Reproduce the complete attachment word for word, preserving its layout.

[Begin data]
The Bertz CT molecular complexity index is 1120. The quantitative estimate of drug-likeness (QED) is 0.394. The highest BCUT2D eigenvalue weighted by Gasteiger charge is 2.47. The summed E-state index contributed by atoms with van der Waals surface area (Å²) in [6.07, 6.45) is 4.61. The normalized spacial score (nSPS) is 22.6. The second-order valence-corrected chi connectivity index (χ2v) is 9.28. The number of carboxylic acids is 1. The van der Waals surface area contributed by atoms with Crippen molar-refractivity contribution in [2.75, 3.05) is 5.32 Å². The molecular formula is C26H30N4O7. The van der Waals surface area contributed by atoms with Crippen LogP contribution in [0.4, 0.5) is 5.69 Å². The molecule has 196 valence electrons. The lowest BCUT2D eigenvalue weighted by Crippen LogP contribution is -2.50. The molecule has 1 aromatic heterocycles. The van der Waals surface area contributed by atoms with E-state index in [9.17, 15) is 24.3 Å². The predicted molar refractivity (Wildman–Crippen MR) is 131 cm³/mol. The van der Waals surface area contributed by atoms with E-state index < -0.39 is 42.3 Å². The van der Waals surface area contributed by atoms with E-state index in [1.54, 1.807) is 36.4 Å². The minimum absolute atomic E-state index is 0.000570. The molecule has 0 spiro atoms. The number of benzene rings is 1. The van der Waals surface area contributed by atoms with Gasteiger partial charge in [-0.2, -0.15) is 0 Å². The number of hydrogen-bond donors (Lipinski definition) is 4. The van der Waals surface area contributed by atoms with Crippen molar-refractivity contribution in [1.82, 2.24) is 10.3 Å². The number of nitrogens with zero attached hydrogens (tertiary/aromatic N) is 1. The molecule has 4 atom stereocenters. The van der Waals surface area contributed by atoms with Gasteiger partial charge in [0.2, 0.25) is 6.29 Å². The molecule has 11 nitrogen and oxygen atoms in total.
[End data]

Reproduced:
The Bertz CT molecular complexity index is 1120. The quantitative estimate of drug-likeness (QED) is 0.394. The highest BCUT2D eigenvalue weighted by Gasteiger charge is 2.47. The summed E-state index contributed by atoms with van der Waals surface area (Å²) in [6.07, 6.45) is 4.61. The normalized spacial score (nSPS) is 22.6. The second-order valence-corrected chi connectivity index (χ2v) is 9.28. The number of carboxylic acids is 1. The van der Waals surface area contributed by atoms with Crippen molar-refractivity contribution in [2.75, 3.05) is 5.32 Å². The molecular formula is C26H30N4O7. The van der Waals surface area contributed by atoms with Crippen LogP contribution in [0.4, 0.5) is 5.69 Å². The molecule has 196 valence electrons. The lowest BCUT2D eigenvalue weighted by Crippen LogP contribution is -2.50. The molecule has 1 aromatic heterocycles. The van der Waals surface area contributed by atoms with E-state index in [9.17, 15) is 24.3 Å². The predicted molar refractivity (Wildman–Crippen MR) is 131 cm³/mol. The van der Waals surface area contributed by atoms with E-state index < -0.39 is 42.3 Å². The van der Waals surface area contributed by atoms with E-state index in [1.54, 1.807) is 36.4 Å². The minimum absolute atomic E-state index is 0.000570. The molecule has 0 spiro atoms. The number of benzene rings is 1. The van der Waals surface area contributed by atoms with Gasteiger partial charge in [-0.2, -0.15) is 0 Å². The number of hydrogen-bond donors (Lipinski definition) is 4. The van der Waals surface area contributed by atoms with Crippen molar-refractivity contribution in [1.82, 2.24) is 10.3 Å². The number of nitrogens with zero attached hydrogens (tertiary/aromatic N) is 1. The molecule has 4 atom stereocenters. The van der Waals surface area contributed by atoms with Gasteiger partial charge in [0.2, 0.25) is 6.29 Å². The molecule has 11 nitrogen and oxygen atoms in total.